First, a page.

The head of the UN drug watchdog (the International Narcotics Control Board or INCB), Raymond Yans, has come out in a press release essentially instructing the Attorney General of the United States to enforce Federal Prohibition of pot against the rights of the states to implement a law that is not only Constitutional, but a perfect example of a free people deciding what they want for themselves.

    Perhaps that is why the United Nations is so panicky about the legislation in Colorado and Washington. The organization consists of a bunch of global government craving control freak bureaucrats, and as such I welcome this battle as an opportunity to marginalize it further and expose them for the undemocratic creeps they really are. Anyone remember the massive corruption within the UN’s Oil for Food Program? I wouldn’t let these clowns shine my shoes let alone decide what every citizen in every corner of the planet can put into their own bodies.

    From the UN press release:

    VIENNA, 15 November (UN Information Service) – The President of theInternational Narcotics Control Board (INCB), Raymond Yans, has voiced grave concern about the outcome of recent referenda in the United States of America that would allow the non-medical use of cannabis by adults in the states of Colorado and Washington, and in some cities in the states of Michigan and Vermont. Mr. Yans stated that “these developments are in violation of the international drug control treaties, and pose a great threat to public health and the well-being of society far beyond those states”.

    He went on to further state that for the international drug control system to function effectively, to achieve its aim of ensuring availability of drugs for medical purposes while preventing their abuse, the conventions must be universally adhered to and implemented by all States. In this regard, Mr. Yans stressed that national laws, policies and practices in drug abuse prevention and control should be fully aligned with the conventions.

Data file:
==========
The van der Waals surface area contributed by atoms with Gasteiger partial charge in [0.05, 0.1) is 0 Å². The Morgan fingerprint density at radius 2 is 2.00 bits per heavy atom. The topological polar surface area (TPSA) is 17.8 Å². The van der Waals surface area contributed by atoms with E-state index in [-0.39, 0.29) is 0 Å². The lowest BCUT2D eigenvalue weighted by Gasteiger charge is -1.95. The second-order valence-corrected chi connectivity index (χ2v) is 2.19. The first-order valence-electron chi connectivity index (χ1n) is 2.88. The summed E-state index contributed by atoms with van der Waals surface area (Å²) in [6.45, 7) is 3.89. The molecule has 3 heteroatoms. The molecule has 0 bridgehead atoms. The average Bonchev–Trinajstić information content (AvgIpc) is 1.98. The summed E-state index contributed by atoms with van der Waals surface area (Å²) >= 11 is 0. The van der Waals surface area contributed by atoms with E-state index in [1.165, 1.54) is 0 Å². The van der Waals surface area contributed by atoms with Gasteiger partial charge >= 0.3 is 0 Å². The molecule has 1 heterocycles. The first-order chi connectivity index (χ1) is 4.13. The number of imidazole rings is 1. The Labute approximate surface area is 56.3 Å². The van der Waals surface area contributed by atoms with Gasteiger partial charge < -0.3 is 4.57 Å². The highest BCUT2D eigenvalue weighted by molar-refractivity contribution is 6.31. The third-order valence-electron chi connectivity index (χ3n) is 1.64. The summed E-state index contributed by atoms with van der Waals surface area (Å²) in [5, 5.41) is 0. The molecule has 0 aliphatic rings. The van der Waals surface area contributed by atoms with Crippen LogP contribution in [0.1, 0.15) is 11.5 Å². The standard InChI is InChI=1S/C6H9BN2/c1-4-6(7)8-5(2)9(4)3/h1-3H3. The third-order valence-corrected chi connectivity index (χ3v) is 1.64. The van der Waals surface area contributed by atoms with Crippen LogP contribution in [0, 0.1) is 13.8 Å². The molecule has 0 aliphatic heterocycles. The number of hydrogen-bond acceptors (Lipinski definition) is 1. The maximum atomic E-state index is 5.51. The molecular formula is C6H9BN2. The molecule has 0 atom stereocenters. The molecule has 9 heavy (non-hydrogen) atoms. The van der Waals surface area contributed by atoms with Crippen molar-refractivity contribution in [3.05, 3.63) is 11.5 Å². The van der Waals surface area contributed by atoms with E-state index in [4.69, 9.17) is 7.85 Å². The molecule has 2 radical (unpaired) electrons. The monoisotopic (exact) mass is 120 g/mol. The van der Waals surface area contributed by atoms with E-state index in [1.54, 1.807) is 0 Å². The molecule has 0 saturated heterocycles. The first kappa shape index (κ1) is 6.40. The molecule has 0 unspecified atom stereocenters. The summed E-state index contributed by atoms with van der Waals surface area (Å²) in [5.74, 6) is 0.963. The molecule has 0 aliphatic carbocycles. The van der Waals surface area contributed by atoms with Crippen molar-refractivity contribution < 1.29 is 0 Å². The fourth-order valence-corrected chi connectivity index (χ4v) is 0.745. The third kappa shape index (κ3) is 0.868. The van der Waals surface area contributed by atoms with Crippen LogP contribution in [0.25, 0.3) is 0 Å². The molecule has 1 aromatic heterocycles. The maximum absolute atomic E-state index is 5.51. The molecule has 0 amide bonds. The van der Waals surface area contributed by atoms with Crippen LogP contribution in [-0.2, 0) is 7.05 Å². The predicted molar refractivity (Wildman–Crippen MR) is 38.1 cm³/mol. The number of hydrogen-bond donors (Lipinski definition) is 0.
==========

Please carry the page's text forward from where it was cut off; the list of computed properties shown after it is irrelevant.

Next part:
The INCB President requested the Government of the United States to take the necessary measures to ensure full compliance with the international drug control treaties within the entire territory of the United States, in order to protect the health and well-being of its citizens.

    The full press release is here. It’s one page, I suggest you read it. Such an intense concentration of hyperbole, panic and propaganda could only be created by the United Nations.

    • jim dandy

      this hans guy is a real piece of work. i bet he stays up at night like that evil man on the Twilight Zone who lives to hurt his fellow man. i say give him bong hits

  • Monkey

    You have to keep a sense of humor, the world is a funny place. One funny thing I keep remembering is that during alcohol prohibition, possession of alcohol was not outlawed, but even after Washington and Colorado supposedly “legalized marijuana”, possession of over an ounce is still prohibited. Everything is funny, if we take life too seriously, we’ll all go crazy. The trick is to laugh at yourself as much as you laugh at others. Before we start claiming victories, maybe we should at least remove penalties for possession, not just possession of an ounce. Until then, we’re not even treated the same as people during alcohol prohibition.

    • Sean

      You act as if Washington and Colorado did a terrible thing. This is a time to rejoice, not to mourn for cripessakes!

  • Drift13

    There isn’t a damn thing funny about my pain. I don’t like what the opiods do to my body and mind. I just wish I lived in a state that had come to it’s senses. The war on drugs FAILED years ago.

  • Eddy

    Great article, thank you for posting.

  • Freedom Fighter

    Tough Sh*t U.N. , This is the “Unites States of America” “For The People” “By the People” and if you don`t like it- Go straight to Hell, We have a Constitution and Bill of Rights, We can Make or Change our own Laws and Regulations and we DO NOT have to ask for Your permission and we WILL NOT ASK, If U.N. Troops start invading this Country – Millions of AMERICAN “Patriots” WILL start Shooting! We need to just SEPARATE from the U.N – Immediately!

  • Colorado and Washington’s
    marijuana legalization initiatives are a huge step forward for a sensible drug
    policy that ends the horrible damage that the drug war has inflicted on the
    liberty. They will become models for the rest of the country if they build up